Now wait, does this mean we walk around in all white, sacrificing goats or living like the Old Testament law says? Absolutely not. However, there is something to be said about honoring Him  in the most sacred place of all: our hearts.

A friend mentioned that he was growing tired of so many preachers presenting no balance to the grace message, sending folks on their way with rose-tinted glasses that God is pleased with our mediocrity and that how we feel rules over God’s expectations. Forget yo’ feelings: God wants your heart!

In light of the monstrous storm battering the northeast, many have said that the storm is a “sign of judgment” from God. We need to “get right!”, they say.

I love what Stephen Prothero from CNN’s Religion Blog had to say about this “judgment”:

“As for me, I am less sure about what God wills for our storms (political or otherwise). In my view, any God worth worshiping isn’t going to be so predictable, or so capricious… When it comes to storms like Sandy, I just don’t believe in a God who drowns black babies in Haiti yet refuses to drown out the voices of cranky white men who claim so irreverently to speak in His name.”

God isn’t some faux wizard behind the smoke and mirrors of the “Great and Powerful Oz” using switch levers and buttons controlling this earth… at least I don’t think so. We can’t say one way or the other if the things that occur in the earth that bring destruction and death are “God’s doing.”

What we can say is that He’s still desperately seeking for our hearts to turn back to Him and will go at any lengths to get them back.

Yes, God passes judgment on us. Yes, He allows the enemy to come in and wreak havoc until we get our minds back on track. Sometimes we recover, sometimes we don’t. I am reminded as I go through this Seminary experience, though: It’s dangerous to teach grace without teaching judgment. Have you ever met a kid that was never punished for anything? They’re brats. And the absolute worst.

I’m at the place where I’m seeing and learning that God is really desperate for us. He’s revealed Himself to us in ways that we can’t fathom, given to us in ways we don’t deserve. Building relationship with Him is something He wants. His desperation for us exudes from every crevice of this earth.

Grace and judgment: what a dynamic duo.

On the “don’t-cast-your-judgment-on-me, I’m-working-on-my-relationship-with-you” Chase,

Alisha L.

The Right Moment

The number 30.

In our world, turning 30 years old holds so much weight. That number serves as the marker of success; we’ve been told all of our lives that there are certain things that should be in place before you turn 30. Owning a home, moving up in your career, getting married and having kids are just a few.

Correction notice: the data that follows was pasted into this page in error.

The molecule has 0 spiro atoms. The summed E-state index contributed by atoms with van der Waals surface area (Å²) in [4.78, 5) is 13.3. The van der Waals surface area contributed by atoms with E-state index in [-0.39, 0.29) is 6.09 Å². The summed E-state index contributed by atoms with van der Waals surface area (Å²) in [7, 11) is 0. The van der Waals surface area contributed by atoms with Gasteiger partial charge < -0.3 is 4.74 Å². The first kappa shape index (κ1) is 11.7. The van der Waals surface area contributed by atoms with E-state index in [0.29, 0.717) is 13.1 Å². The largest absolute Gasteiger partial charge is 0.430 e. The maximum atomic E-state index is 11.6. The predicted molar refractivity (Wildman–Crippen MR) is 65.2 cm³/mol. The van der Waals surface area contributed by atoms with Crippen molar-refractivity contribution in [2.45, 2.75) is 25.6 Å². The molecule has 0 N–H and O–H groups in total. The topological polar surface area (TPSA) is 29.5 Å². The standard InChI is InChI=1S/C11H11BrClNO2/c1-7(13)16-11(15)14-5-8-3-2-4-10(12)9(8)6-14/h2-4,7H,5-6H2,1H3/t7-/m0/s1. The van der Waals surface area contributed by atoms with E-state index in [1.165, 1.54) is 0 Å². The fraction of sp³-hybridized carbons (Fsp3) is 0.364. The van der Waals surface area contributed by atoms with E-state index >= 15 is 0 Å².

I, too, believed that I was supposed to reach this pinnacle of “success” by the time I turned 30. In reality, I’m nowhere close. I live at home with my mom, I’m technically unemployed, and I don’t even have a prospect for marriage , let alone have someone in the picture to take me on a date. I’m sky-high in student loan debt, and I’m becoming a college student all over again in just a couple of weeks.

My life looks nothing like I thought it would at 30.

But I am in the right moment.

You see,the number 30 is the number that denotes the perfection of divine order, the right moment, dedication. (source)

30 is the indicator that something is beginning when it should, taking its rightful place in the world, a new level of commitment to goals and aspirations.

Jesus was 30 years old when he entered His ministry. (Luke 3:23)

David was 30 years old when he became king of Israel (2 Samuel 5:4)

Joseph was 30 years old when he began ascending the ranks in Pharaoh’s house. (Genesis 41:46)

The years prior to age 30 served as moments where these individuals learned valuable lessons that propelled them into their divine moment. It was the years that came after age 30 that set them apart and created a long-lasting legacy in the earth.

Too much are we consumed with not having all that society says we should have by age 30. What I’ve come to realize is that the greatest opportunity for us to have all that we desire comes after the 30, not before.

I was talking to a friend yesterday about the pressures (socially or self-imposed) that we face as we turn 30. We both agreed that we want the money, homes, cars, career success, and happy love life, and more often than not, we want it sooner than we can really handle it.

The final conclusion was this: God wants us to have all of those aforementioned things, however, acquiring them takes a little longer than what we’d like. Why? Think of it this way: the longer a tree is planted in the ground, the longer its branches become and the deeper its roots grow. God’s process forces our roots to grow extremely deep before acquiring too much — this way, when the proverbial storms of life come, we aren’t toppled over by a little wind and rain. Society’s way of giving us the same desires doesn’t allow for our roots to grow very deeply. We’re like saplings in a hurricane, quickly snapped in two by the weight of our desires.

This revelation has taken the pressure off in many ways! You may look at your life and say, “I don’t have xyz yet… and it doesn’t look like it’s going to happen by age 30.” Trust me, it’s okay. This is just a time for your roots to grow deeper!

I’m looking forward to turning 30. I’m running towards it with arms outstretched because I know this is my right moment. I don’t find it coincidental that a week and a half after I turn 30 I’ll begin seminary at Emory University. I’m no Jesus, but turning 30 and entering ministry is quite a parallel. God is so funny.

Those who are reading this probably cover the entire spectrum: successful and happy before 30, still finding your way post 30, and many more. If things aren’t looking quite like you’d like them, it’s okay — let those roots grow deeper and branches expand a bit. You’re in the right moment. You’ll see.

On the Chase,

Alisha L.